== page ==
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Man Intubated in ICU with COVID Plays Violin for Hospital Staff: 'Brought Tears to My Eyes'

The coronavirus may have temporarily robbed one Utah man of his ability to speak, but it didn’t take his ability to play the violin — and play he did, as seen in a sweet video from his hospital bed that has gone viral.

Grover Wilhelmsen was admitted to McKay-Dee Hospital in Ogden, Utah in October after testing positive for COVID-19, the hospital said in a press release.

Despite being intubated and unable to speak as a patient in the ICU, Wilhelmsen, a retired orchestra teacher, wanted to figure out a way to thank his nursing staff for their care.

“What an amazing person to be able to sit there with a tube down his throat and still think, ‘What can I do for them?’” his daughter Rebekah Blume told NBC affiliate KSL.

Armed with a pen and paper, Wilhelmsen wrote to nurse Ciara Sase, and suggested his wife Diana bring in his violin and viola so he could express his gratitude through sound.

“I said to him ‘We’d love to hear you play, it would bring so much brightness and positivity into our environment,’” Sase said in the release.

Upon clearing it with his doctors, Diana fulfilled her husband’s request, and brought him his beloved instruments and some music books, which allowed him to play for several hours a day over the next two days.

Sase even helped her colleagues hear the tunes by using a device that would allow them to listen as they gathered outside Wilhelmsen’s room while he played the "Tennessee Waltz" and various church hymns.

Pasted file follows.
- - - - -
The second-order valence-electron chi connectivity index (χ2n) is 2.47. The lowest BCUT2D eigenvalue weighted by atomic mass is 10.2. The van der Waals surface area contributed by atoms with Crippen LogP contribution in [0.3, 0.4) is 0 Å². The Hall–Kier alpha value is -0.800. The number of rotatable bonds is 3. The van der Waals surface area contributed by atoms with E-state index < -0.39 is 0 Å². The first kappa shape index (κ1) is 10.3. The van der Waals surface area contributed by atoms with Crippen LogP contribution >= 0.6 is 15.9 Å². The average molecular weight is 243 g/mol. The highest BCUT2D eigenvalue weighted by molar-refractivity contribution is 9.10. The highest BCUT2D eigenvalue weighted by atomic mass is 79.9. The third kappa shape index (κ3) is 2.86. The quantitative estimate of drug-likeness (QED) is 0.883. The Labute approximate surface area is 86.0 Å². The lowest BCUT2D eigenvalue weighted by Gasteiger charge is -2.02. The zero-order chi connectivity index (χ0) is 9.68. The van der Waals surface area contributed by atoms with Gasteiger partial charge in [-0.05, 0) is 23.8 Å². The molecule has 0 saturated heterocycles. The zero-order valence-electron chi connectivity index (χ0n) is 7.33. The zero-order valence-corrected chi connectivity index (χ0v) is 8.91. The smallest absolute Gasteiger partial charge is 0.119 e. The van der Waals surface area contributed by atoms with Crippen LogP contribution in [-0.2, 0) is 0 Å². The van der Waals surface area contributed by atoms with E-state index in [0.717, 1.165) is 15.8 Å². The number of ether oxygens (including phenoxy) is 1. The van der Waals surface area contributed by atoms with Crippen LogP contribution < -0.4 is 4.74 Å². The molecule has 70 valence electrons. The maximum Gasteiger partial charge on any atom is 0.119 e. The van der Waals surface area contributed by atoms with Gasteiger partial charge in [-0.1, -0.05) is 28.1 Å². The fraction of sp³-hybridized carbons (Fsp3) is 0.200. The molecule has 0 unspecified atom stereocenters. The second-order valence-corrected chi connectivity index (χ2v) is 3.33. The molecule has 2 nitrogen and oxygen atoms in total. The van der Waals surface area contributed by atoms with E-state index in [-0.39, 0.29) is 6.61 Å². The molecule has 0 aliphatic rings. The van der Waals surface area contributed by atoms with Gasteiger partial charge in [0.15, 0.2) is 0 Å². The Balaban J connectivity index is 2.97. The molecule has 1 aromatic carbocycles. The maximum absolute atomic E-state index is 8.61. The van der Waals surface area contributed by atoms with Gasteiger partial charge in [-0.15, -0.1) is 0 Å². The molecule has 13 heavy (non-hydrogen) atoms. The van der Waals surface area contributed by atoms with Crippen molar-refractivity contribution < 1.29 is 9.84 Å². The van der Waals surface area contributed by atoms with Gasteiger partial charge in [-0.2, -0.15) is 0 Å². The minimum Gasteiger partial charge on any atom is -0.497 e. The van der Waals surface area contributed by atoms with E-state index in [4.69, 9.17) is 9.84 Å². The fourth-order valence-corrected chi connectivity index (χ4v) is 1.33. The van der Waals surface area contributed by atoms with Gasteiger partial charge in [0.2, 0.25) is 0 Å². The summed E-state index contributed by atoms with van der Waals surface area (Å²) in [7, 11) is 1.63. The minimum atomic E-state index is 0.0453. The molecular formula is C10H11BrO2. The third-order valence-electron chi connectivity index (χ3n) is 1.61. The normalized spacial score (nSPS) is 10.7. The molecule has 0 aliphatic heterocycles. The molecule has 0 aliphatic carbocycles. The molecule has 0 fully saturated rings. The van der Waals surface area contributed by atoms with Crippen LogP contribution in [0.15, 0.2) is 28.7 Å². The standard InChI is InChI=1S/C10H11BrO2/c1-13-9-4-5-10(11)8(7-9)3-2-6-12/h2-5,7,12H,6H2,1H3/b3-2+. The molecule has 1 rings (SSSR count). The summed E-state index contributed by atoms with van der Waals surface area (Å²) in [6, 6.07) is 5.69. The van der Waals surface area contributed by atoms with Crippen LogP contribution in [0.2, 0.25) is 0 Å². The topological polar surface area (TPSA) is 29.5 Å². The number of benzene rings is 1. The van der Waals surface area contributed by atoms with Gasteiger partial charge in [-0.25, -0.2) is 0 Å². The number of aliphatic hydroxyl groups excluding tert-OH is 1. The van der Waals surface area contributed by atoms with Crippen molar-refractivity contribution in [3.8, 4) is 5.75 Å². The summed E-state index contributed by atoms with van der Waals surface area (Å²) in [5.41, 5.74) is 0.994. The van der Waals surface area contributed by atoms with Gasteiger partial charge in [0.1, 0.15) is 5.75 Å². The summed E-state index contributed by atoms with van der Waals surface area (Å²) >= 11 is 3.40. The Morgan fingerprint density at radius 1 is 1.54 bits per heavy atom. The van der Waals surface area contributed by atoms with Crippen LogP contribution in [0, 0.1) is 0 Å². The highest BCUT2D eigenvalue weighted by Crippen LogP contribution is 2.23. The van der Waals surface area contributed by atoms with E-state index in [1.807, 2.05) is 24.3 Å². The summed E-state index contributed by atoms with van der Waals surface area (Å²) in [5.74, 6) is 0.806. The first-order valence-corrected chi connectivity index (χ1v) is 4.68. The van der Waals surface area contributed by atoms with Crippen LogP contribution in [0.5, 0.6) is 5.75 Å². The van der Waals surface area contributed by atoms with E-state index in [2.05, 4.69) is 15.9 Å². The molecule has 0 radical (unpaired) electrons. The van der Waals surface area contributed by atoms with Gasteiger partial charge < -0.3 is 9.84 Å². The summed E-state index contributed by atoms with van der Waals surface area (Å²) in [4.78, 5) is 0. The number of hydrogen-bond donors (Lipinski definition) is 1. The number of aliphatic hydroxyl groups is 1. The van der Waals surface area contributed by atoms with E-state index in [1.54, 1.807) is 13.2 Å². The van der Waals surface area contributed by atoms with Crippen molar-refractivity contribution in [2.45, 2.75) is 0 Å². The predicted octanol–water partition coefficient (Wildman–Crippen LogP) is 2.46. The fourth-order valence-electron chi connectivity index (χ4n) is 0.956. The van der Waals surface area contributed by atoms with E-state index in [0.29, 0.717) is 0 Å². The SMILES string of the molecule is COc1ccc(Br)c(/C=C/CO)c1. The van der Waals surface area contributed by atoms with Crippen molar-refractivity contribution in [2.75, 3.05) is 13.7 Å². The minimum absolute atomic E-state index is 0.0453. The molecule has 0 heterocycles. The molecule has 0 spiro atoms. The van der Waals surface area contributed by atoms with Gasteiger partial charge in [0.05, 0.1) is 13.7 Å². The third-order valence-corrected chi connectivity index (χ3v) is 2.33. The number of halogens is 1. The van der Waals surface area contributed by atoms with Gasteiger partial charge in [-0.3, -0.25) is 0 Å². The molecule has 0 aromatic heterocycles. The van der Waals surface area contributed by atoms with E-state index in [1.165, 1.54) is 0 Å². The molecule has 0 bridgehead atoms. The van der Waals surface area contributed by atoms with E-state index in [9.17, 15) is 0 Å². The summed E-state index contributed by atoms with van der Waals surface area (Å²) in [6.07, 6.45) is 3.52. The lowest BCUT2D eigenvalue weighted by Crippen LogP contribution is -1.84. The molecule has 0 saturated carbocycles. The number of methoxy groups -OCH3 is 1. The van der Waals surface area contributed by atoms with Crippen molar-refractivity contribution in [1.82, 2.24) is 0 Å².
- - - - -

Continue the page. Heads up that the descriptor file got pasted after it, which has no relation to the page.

“It brought tears to my eyes. For all the staff to see a patient doing this while intubated was unbelievable. Even though he was so sick, he was still able to push through,” she said in the release. “You could see how much it meant to him. Playing kind of helped to soothe his nerves and brought him back to the moment.”

Added nurse Matt Harper: “This was by far one of my favorite memories in the ICU that I’ve had. It was a small light in the darkness of COVID.”

Wilhelmsen’s health declined just days after his bedside concerts, and he had to be sedated, putting an end to the sweet music.

“Before he took a turn for the worse, he continued to write things to me such as, ‘It’s the very least I could do,’ and ‘I do it for you guys because you all are sacrificing so much to take care of me,’” Sase said.

Diana told KSL that Wilhelmsen was discharged to a long-term acute care facility on Nov. 10 after spending a month in the hospital, and is expected to recover.

She warned that COVID can affect people in different ways, as she, her husband and their daughter Rebekah all tested positive, and all had different reactions.

“It’s very real,” she said. “It’s very dangerous. Wear your mask.”

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